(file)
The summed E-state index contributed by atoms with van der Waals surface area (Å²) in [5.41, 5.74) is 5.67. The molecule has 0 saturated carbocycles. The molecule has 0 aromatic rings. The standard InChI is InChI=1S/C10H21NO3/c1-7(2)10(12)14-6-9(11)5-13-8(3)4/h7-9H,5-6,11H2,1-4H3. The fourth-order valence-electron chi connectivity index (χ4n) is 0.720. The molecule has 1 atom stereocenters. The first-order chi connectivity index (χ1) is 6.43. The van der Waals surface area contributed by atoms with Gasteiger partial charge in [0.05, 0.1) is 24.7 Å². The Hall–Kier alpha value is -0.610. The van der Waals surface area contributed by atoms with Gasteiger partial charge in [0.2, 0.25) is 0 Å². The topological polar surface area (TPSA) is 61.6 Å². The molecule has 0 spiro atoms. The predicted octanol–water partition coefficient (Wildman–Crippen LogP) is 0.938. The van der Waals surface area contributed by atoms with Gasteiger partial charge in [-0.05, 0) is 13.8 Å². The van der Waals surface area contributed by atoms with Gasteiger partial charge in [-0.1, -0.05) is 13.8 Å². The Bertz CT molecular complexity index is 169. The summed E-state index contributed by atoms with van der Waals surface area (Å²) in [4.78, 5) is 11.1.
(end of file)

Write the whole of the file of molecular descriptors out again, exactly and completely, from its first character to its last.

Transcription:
The summed E-state index contributed by atoms with van der Waals surface area (Å²) in [5.41, 5.74) is 5.67. The molecule has 0 saturated carbocycles. The molecule has 0 aromatic rings. The standard InChI is InChI=1S/C10H21NO3/c1-7(2)10(12)14-6-9(11)5-13-8(3)4/h7-9H,5-6,11H2,1-4H3. The fourth-order valence-electron chi connectivity index (χ4n) is 0.720. The molecule has 1 atom stereocenters. The first-order chi connectivity index (χ1) is 6.43. The van der Waals surface area contributed by atoms with Gasteiger partial charge in [0.05, 0.1) is 24.7 Å². The Hall–Kier alpha value is -0.610. The van der Waals surface area contributed by atoms with Gasteiger partial charge in [0.2, 0.25) is 0 Å². The topological polar surface area (TPSA) is 61.6 Å². The molecule has 0 spiro atoms. The predicted octanol–water partition coefficient (Wildman–Crippen LogP) is 0.938. The van der Waals surface area contributed by atoms with Gasteiger partial charge in [-0.05, 0) is 13.8 Å². The van der Waals surface area contributed by atoms with Gasteiger partial charge in [-0.1, -0.05) is 13.8 Å². The Bertz CT molecular complexity index is 169. The summed E-state index contributed by atoms with van der Waals surface area (Å²) in [4.78, 5) is 11.1.